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We Need To Talk About Video Game Remakes

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Let me just peel back the curtain for a moment: When I pitched this opinion piece to our editor/overseer recently, he asked if it could be ready for around the release of the Dead Space remake, no doubt hoping for maximum effect and coverage. Reader, I missed that deadline, mainly because I was writing about why using a controller with Age of Empires II: Definitive Edition on Xbox wouldn’t be an issue.

But then I looked at the gaming calendar for 2023 and something occurred to me. It really didn’t matter when I would have this ready, because there is always a remake around the corner. This year alone we’ve had the aforementioned Dead Space, and we’re still getting Like a Dragon: Ishin!, Resident Evil 4 and Story of Seasons: A Wonderful Life. That’s just off the top of my head.

And that’s why we need to talk about video game remakes. They’re not everyone’s cup of tea, but why then are so many appearing?

dead space screen 1

Remakes are nothing new after all. Hollywood has determined every film must belong in a wider universe, so let’s remake everything to tie it all together. Heck, even one of my favourite bands, Thrice, just remade their album The Artist in the Ambulance to celebrate its 20th anniversary and bring it up to date with their more modern sounds. And, I may be clutching at straws here, but isn’t a cover version of a song essentially a remake? When you apply the logic that Glen Schofield, the original creator for the original Dead Space game wasn’t involved in the ‘cover version’ of the 2023 remake, there is definitely an argument to be made.

So, the practice of remaking is nothing new. It has been around since ‘media’ existed and will continue ad infinitum. In fact, whilst I cannot prove anything, there is a more than reasonable assumption that a game we will never have the opportunity to play way in the future, due to our untimely demise getting in the way, will be remade even further down the line.

We need to look closely at the reasoning behind the remakes to see if this can help understand their frequency and reliance.

Looking at those already announced, Dead Space is first on the list. Now, this one feels like a strange one. After all, the original was only released in 2008 and is perfectly playable today on Xbox Series X|S through backwards compatibility and EA Play. So, this remaster clearly isn’t to address accessing the game on current hardware, like other remakes would argue. The reality lies with the success of other remakes.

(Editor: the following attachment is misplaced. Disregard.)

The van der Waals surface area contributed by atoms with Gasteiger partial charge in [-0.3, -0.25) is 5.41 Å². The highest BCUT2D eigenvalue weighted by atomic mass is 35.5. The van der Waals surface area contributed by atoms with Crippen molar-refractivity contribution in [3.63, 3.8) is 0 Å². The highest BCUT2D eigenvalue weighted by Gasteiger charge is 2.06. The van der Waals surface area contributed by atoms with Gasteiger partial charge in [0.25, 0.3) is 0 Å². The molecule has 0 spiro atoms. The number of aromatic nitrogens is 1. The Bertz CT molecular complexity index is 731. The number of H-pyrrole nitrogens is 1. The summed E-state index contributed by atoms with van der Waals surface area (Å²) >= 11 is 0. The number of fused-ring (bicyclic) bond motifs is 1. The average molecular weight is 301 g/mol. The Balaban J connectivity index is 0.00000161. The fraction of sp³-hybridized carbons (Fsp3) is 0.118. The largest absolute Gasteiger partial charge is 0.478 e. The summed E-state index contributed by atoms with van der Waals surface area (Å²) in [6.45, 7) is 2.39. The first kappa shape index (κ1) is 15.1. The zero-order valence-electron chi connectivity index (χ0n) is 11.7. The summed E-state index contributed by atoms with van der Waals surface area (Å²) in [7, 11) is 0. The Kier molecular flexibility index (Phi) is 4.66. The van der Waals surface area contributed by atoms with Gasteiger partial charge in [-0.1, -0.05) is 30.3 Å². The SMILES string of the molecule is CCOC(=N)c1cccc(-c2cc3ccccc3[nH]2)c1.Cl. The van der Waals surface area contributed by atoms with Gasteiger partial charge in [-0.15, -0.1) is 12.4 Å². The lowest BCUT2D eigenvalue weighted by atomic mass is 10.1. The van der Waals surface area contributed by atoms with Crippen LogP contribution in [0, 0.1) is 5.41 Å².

Dead Space is up there with the best survival horror games of all-time, easily standing toe-to-toe with the likes of Resident Evil 2, Resident Evil 3 and Silent Hill 2. The former two having already received positive remakes, in particular Resident Evil 2. And with EA not typically being seen as the first developer you think of when it comes to single player games, they wanted to change that perception. And between this and Star Wars Jedi: Fallen Order, EA are making a statement about single player being very much alive.

resident evil

Of course, the highly successful remakes of Resident Evil 2 and 3 are the reason we are now getting Resident Evil 4 remade. Compared to the original releases of 2 and 3, Resident Evil 4 already feels very much more modern. The fixed camera angles and slower shambling of zombies were overhauled, and Resident Evil 4 went on to be seen as the series highpoint. This remake is an absolute no-brainer when you take all this into account.

Many fans are also suggesting that Resident Evil – Code: Veronica is next for the remake treatment. All signs point to Capcom not being done with remaking their Resident Evil games.

Another remake that makes perfect sense – depending on which part of the world you like in – is Like a Dragon: Ishin! Whereas this was originally a launch title for the PlayStation 4 in Japan, it was one of a handful of Yakuza/Like a Dragon games that never released in the West. Now, the remake is having a simultaneous global release, such is how the series reputation has improved on Western shores.

The original release of Ishin is the most recent of the games being discussed here, but is arguably the most difficult to get hold of. Hopefully this remake means that other games in the series previously unavailable outside of Japan get the same remake treatment. And while we’re on the beg, a remaster of Yakuza: Dead Souls would go down a treat.

like a dragon screen

Finally, there is Story of Seasons: A Wonderful Life, a remake of Harvest Moon: A Wonderful Life. If you have never delved into the legal surroundings around the name change from Harvest Moon to Story of Seasons, I implore that you do. No amount of me trying to explain it here will help ease the confusion.

It is likely that this name change has had a major factor in plenty of older Harvest Moon titles being remade under the Story of Seasons banner. A power move from developer Marvelous, or just because the world now loves a cosy farming sim game? 

Remakes are going nowhere. They are as much a part of the gaming release calendar as indies and AAA titles are. But hopefully this has shed some light as to why so many remakes exist; there are many reasons to remake a game as outlined above. We’d be foolish to not think there wasn’t an element of safe money over a new IP being a factor too.

But, regardless of your thoughts on remakes, I bet we all have one game/series we’d love to be revived. I’ll start: TimeSplitters. Fingers crossed that happens sooner rather than later. 

Let us know yours in the comments below.

Richard Dobson
Richard Dobson
Avid gamer since the days of Sonic the Hedgehog 2. Grew up with the PS1 and PS2 but changed allegiances in 2007 with the release of Halo 3.
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